Wray, T.J. (2003).  Surviving the Death of a Sibling: Living Through Grief When an Adult Brother or Sister Dies.  Three Rivers Press.



Association for Death Education    

Centers for Disease control           

Compassionate Friends                

Death Net                                    


Hospice Foundation of America     

Suicide Awareness                      

Soros Project on Death in America

Wills and Estate Planning             

Advance Directives                       

U.S. Living Will Registry               

Note:  Web links exist for almost every major illness. I have not included those here, but they can be very helpful as you try to comprehend the dying process given a specific disease.



Students will demonstrate:

1)      comprehension of the major theories in psychology about the variety of dying and grieving process

2)      the ability to reflect on prior losses and to integrate psychological theory into these loss experiences

3)      the ability to reflect on their own mortality and how this may influence life choices


In addition, further goals of the course, but ones difficult to measure are:

1)      to promote awareness and sensitivity to the needs of others encountering death-related phenomena

2)      to promote understanding of global issues related to death and dying

3)      to encourage further intellectual and emotional inquiry related to death and dying



 The times listed below are not firm and serve only to provide direction to our discussion.





  • Welcome and introductions. Administrative details.
  • Description of the course and the study of death and dying
  • What happens when we die? The physical side of death and dying
  • The changing face of death: Risks of dying in the modern age
  • Experiences and attitudes toward death




·        Welcome Again and re- introductions. More administrative details.

·        Creation of an altar space representing our losses (remember to bring a photo or symbol) 

·        Thoughts since class one. Brief thoughts on the Levine book.

·        Viewing Finale of  “Our town” by Thorton Wilder

·        Discussion of  "Our Town" by Thorton Wilder



·        Lecture and discussion of the Denial of Death by Ernest Becker

·        In class exercises


10:30   Break



·        Psychological Models of the Dying Process – across the lifespan

·        Psychological Models of Grief Reactions

·        In class Exercises


11:45 Lunch



·        Some Poetry on Death and Dying Discussion

·        Cross-Cultural Attitudes Toward Death     

·        In Class Exercises



·        Life Cycle Perspectives: When grieving  occurs at different ages and understanding how the experience of loss is different for a child, an adult, and an elder   

·        In class Exercises


2:45 Break



·        Personal and Social Choices Related to Death and Dying - Advance Directives, Wills, Organ Donation

·        Funeral Practices and Memorial Rituals

·        In class Exercises



·        Conscious Living. Conscious Dying. Is it Possible? Discussion

Read:  Levine, S.  A Year to Live:  How to Live This Year As If It Were Your Last

In class Exercises



·        Evaluations

·        Closing Ritual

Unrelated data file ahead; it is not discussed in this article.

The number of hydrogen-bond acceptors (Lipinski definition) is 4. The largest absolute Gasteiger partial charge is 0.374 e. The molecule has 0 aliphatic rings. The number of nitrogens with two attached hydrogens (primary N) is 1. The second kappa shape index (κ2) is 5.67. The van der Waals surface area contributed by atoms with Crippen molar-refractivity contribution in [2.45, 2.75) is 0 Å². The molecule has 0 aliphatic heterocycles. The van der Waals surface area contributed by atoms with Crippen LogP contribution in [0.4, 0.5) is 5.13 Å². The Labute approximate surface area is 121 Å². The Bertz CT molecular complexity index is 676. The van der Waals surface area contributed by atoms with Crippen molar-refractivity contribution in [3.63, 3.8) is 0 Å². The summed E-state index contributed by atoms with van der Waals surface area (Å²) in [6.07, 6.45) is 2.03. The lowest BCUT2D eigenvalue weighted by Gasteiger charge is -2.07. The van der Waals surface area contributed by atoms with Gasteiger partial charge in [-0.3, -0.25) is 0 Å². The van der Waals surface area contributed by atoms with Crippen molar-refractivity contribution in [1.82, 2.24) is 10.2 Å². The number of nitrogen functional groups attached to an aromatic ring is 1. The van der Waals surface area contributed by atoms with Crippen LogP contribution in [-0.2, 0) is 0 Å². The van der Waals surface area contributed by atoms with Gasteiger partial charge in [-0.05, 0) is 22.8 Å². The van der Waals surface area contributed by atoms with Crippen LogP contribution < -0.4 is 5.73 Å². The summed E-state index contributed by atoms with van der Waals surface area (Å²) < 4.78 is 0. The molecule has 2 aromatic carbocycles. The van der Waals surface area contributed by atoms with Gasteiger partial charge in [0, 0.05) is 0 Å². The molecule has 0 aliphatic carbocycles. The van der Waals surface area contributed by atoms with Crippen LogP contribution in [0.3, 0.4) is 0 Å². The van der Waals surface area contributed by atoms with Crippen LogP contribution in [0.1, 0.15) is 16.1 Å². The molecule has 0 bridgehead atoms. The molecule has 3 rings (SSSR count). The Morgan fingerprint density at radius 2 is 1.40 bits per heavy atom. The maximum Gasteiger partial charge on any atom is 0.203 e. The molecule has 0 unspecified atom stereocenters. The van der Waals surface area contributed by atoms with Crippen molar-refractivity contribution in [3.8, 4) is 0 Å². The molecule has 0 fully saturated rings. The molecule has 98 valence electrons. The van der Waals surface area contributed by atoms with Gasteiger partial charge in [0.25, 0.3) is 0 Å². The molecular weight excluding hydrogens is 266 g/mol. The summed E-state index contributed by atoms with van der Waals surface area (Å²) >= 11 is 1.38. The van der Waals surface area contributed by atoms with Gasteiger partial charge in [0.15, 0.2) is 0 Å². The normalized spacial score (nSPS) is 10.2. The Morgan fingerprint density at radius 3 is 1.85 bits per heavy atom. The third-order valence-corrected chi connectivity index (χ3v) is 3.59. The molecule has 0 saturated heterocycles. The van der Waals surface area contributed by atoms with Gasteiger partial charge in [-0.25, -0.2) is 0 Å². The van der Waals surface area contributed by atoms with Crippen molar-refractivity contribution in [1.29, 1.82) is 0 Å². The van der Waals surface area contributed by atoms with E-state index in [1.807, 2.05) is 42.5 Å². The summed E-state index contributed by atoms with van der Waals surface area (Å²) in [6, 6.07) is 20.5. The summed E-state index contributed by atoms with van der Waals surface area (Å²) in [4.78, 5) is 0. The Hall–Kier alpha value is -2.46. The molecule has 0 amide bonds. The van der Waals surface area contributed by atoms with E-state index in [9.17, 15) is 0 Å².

1)      Attendance is required.  Please Note: Students may not miss more than two hours of the course and be eligible to receive an A grade. Missing more than two hours results in a failing grade.

2)      Final Paper: 10 pages, DUE DATE:  February 28th, students can mail the paper but it must be postmarked with the 2/28 date. Mail to LeeAnn Bartolini, Psychology Department, Dominican University of California. 50 Acacia Avenue, San Rafael, CA 94901. Or you can drop your paper off in the psychology department by 4pm on 2/28.  We have a wall of plastic boxes for student paper drop off to the right of the front door (inside). Place you paper in my box marked BARTOLINI. You are responsible for keeping a copy of your paper until you receive a grade in this course!


Select one of the following assignments: (Note: fully attending the class, but not turning in a paper results in a D grade).


1.  Paper One:  A Year to Live (doing the required book in one month rather than a year)

Using the principles and ideas outlined in the book A Year To Live, write a paper that incorporates your reaction to Levine's ideas – focusing on the month that you were involved in this class.


2.  Paper Two:  My Experiences with Death

In this paper please review your experiences with death, focusing on the application of the information discussed in class and the required reading (Levine and 1 other book of your choice). How did this information assist you? An excellent paper will cite specific references to theory or ideas presented in class or read. In other words, show me that you attended class and read a book by INTEGRATING this material.


I believe that formal teaching is a rare opportunity. My goal for this course is to introduce you to what is undoubtedly an enormous area of potential study. The process of teaching is reducing years of potential research and reading into one brief experience where you leave having learned something new, something substantial, with a thirst to know more. These are my classroom policies and procedures.

Success in this course can be achieved by taking responsibility for your own learning. This means being a serious student (attend class, read, reflect, research, ask questions and see the results). In hours this means approximately six hours a week on this course. Take advantage of my office hours or make an appointment to see me if anything is unclear.